Grade 8 Looks at Yellow Creek Through Different Lenses
By Beth Alexander, Curriculum Leader, and STEM Teacher
As part of the Coding, Engineering, Robotics, Electronics, and Science (CERES) program in Grade 8, the class has been working with Doug Anderson, one of our Indigenous Educators, and Anna Dunets, our Engineer-in-Residence. This spring, we studied Yellow Creek (which flows in the ravine near our school), looking at it through different lenses.
Doug asked students to think about ways in which people at various points in the history of this land might have used the water and surrounding land. During our visits to the creek, he also talked about misconceptions that people have about peoples of the past. For example, he countered the idea that Indigenous peoples didn't divert water sources or make other large-scale changes to the natural environment.
Anna also asked us to think about ways in which the water we observe today in Toronto may have changed over time due to human intervention. She discussed reasons why humans settle near water, and asked us to think about the environmental impact of using the energy and flow of a stream or river in our technological pursuits.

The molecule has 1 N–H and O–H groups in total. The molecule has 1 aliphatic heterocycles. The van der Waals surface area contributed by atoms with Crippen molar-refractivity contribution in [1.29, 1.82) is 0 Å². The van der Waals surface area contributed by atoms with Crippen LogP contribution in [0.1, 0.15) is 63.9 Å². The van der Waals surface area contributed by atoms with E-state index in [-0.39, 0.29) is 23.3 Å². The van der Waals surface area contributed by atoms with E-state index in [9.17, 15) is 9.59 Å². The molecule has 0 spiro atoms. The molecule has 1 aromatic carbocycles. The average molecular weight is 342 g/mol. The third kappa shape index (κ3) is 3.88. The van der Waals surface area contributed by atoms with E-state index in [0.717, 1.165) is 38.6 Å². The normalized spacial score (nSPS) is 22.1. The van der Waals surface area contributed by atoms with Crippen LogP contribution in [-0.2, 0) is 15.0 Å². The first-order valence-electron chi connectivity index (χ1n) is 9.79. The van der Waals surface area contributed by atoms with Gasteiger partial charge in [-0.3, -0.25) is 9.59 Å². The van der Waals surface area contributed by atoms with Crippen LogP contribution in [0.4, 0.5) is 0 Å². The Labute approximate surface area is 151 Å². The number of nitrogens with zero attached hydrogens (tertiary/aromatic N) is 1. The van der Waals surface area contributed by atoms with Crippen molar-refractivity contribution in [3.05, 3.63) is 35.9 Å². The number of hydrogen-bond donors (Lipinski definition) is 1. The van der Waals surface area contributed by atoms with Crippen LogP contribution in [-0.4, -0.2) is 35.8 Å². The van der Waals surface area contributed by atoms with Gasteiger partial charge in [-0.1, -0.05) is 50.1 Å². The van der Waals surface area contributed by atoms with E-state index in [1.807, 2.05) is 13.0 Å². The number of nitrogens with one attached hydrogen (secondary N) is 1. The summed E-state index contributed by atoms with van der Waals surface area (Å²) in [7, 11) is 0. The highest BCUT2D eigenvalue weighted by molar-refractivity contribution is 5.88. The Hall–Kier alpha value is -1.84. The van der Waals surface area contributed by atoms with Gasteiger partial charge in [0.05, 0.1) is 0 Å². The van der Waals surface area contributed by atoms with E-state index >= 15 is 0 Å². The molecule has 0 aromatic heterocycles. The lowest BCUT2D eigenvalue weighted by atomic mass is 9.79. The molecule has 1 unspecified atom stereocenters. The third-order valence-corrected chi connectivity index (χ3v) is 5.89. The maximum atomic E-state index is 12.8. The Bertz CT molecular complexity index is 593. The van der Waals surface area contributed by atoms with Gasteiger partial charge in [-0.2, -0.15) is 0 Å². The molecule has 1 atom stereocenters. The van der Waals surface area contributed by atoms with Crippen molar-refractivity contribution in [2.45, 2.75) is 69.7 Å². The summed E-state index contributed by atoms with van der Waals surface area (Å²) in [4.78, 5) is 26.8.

The girls interacted directly with the stream in several ways, including collecting a variety of data related to the flow, temperature, and chemical composition of the water. They then designed, built, and tested different systems that could use the energy of the water to move a load. By re-purposing items from the CERES lab, they came up with some really ingenious solutions, including a waterwheel-powered winch system.
Doug Anderson, one of our Indigenous Educators, and Anna Dunets, our Engineer-in-Residence.